The panorama mode shoots either 360 or 180-degree sweeps of a scene and stitches them together in camera. It automatically detects the direction in which you're panning, so you don't need to pre-select this. The results in my tests were very impressive, with neatly matched subject matter and no evidence of any stitching. Indeed, so good was it that it even managed to accurately stitch a boat that was bobbing up and down as I panned past it, without rendering a rippling roof or deck.
The S9300 shoots HD video at 1,920x1,080 pixels, 30 frames per second progressive, with supplementary options for 720p resolution and smaller frame sizes for web use and sharing.
The results achieved in my tests were very good, with accurate colours and fine detail retained throughout. It reacted well to changes in the level of light in the scene, while the soundtrack was cleanly recorded when out of the wind and not using the zoom.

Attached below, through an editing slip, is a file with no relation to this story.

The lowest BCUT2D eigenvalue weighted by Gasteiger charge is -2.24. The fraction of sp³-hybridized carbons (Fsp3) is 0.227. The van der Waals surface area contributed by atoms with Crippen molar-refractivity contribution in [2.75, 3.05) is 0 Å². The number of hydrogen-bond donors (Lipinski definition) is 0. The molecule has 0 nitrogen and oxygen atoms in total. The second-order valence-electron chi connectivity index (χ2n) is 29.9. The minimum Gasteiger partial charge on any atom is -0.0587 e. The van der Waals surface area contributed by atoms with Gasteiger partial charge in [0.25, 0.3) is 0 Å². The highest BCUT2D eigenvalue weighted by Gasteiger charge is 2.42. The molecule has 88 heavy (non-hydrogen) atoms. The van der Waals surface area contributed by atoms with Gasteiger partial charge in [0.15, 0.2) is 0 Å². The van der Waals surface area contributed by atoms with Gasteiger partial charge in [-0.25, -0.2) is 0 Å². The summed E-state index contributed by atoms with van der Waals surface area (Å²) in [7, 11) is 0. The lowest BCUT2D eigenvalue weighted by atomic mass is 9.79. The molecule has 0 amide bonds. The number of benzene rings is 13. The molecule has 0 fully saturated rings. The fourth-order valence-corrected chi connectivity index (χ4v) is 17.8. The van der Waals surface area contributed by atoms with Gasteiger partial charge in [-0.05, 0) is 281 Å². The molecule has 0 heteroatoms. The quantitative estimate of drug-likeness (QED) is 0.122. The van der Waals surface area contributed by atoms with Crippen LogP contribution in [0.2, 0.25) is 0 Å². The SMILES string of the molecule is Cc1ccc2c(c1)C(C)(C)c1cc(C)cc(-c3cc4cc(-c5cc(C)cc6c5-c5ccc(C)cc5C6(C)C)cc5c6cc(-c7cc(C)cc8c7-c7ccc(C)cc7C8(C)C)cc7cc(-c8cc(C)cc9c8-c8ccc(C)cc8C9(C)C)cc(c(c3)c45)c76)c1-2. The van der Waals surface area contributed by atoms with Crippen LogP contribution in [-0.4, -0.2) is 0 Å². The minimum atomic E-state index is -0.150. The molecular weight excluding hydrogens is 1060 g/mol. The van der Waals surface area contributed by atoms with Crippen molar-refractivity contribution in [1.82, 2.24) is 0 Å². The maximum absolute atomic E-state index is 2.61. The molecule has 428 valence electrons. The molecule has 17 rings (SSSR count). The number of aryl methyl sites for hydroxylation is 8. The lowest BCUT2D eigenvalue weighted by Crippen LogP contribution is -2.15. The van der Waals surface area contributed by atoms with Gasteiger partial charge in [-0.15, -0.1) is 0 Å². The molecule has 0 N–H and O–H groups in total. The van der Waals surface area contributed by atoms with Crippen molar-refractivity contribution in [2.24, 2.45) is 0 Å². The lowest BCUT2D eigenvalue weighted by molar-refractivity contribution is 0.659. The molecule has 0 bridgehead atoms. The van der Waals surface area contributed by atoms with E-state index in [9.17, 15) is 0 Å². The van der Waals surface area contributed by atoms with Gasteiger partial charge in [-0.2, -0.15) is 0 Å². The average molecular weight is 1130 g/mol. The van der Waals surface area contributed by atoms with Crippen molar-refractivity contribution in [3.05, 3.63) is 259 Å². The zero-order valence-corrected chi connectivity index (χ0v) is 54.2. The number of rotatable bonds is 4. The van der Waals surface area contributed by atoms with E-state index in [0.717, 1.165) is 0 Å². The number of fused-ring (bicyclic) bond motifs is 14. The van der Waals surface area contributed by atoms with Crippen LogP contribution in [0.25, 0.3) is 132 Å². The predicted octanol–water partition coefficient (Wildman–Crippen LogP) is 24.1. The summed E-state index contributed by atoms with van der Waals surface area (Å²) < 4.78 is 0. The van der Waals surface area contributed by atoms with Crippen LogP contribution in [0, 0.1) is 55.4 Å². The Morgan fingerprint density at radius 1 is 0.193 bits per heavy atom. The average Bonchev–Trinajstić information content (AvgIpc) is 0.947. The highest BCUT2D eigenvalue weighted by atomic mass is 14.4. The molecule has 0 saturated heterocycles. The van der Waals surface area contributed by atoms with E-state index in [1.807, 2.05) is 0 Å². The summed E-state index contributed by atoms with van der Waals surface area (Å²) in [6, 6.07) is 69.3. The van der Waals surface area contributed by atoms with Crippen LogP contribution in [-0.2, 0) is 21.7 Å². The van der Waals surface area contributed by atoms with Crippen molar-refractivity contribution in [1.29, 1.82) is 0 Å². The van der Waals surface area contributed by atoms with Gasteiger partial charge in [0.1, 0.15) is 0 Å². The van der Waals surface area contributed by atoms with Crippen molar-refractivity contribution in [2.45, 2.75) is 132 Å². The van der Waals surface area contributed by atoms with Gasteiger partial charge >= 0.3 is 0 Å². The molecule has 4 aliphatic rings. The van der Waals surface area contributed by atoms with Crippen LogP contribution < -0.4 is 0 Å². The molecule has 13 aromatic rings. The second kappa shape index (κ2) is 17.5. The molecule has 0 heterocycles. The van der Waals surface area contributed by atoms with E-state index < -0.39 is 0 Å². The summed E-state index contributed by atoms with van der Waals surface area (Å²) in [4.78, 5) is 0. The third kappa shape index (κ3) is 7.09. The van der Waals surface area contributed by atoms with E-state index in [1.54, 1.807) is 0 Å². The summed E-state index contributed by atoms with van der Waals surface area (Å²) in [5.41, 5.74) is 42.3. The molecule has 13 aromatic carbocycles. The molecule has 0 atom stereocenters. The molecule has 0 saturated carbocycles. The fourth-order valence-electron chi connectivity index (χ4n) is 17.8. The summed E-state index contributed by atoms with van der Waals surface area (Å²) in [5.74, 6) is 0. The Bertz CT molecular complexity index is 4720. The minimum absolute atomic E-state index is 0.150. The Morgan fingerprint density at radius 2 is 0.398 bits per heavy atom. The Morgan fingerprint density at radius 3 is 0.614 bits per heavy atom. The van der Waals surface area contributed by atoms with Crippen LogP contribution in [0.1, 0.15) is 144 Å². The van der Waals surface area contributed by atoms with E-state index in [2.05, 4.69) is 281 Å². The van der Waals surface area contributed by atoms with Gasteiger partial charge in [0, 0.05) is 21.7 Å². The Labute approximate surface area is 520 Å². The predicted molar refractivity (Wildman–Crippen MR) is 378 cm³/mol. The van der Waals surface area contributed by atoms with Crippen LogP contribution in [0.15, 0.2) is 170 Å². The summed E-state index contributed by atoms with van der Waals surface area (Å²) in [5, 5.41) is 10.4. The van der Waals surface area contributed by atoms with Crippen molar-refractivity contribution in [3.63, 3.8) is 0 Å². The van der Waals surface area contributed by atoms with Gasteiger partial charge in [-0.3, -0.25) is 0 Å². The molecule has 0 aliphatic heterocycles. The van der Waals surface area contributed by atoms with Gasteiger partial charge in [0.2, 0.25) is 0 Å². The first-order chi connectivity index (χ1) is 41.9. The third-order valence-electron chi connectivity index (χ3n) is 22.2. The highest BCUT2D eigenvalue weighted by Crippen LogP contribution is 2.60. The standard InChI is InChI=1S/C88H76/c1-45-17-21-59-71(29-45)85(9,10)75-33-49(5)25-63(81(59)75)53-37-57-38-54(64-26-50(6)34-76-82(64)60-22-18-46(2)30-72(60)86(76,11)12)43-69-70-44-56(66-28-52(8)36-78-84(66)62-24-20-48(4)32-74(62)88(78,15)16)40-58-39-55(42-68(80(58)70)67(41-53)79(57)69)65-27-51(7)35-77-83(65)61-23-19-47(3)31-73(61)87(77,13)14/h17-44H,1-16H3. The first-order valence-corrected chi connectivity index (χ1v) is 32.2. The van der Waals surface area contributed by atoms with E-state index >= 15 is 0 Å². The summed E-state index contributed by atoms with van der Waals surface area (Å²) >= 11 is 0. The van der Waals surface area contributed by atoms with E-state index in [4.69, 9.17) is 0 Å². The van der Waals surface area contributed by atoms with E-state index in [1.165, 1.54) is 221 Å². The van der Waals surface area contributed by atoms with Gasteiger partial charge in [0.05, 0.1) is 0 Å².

Unfortunately, when I did use the zoom during filming, the noise of the lens motors shifting the barrel was clearly audible on the soundtrack. Although wind noise reduction was switched on during my tests, it was unable to remove all evidence of a passing breeze from the captured footage.
I've already compared the S9300 to the Fujifilm FinePix F770EXR on account of their similar headline specs where sensor and lens are concerned. The Fujifilm is around 10 per cent more expensive than the S9300, and were you paying for just the finish and a slightly longer zoom, you might find that hike hard to justify. Take into account the greater flexibility offered by its more extensively customisable settings though, and it starts to make more sense.
Even so, the S9300 is an excellent, advanced camera for less confident users, with a wide range of scene modes encompassing regular portrait, landscape and other options. You can safely leave all shooting decisions in the S9300's hands and be confident of a good result. But it does mean that if you're a novice buying a camera to learn more about the technical side of photography, you might find it a little limiting in the long run.
If, on the other hand, image quality, ease of use and the flexibility of a long zoom are paramount, you couldn't buy much better. On these three fronts -- the ones that really matter in a pocket camera -- it performed consistently well throughout my tests.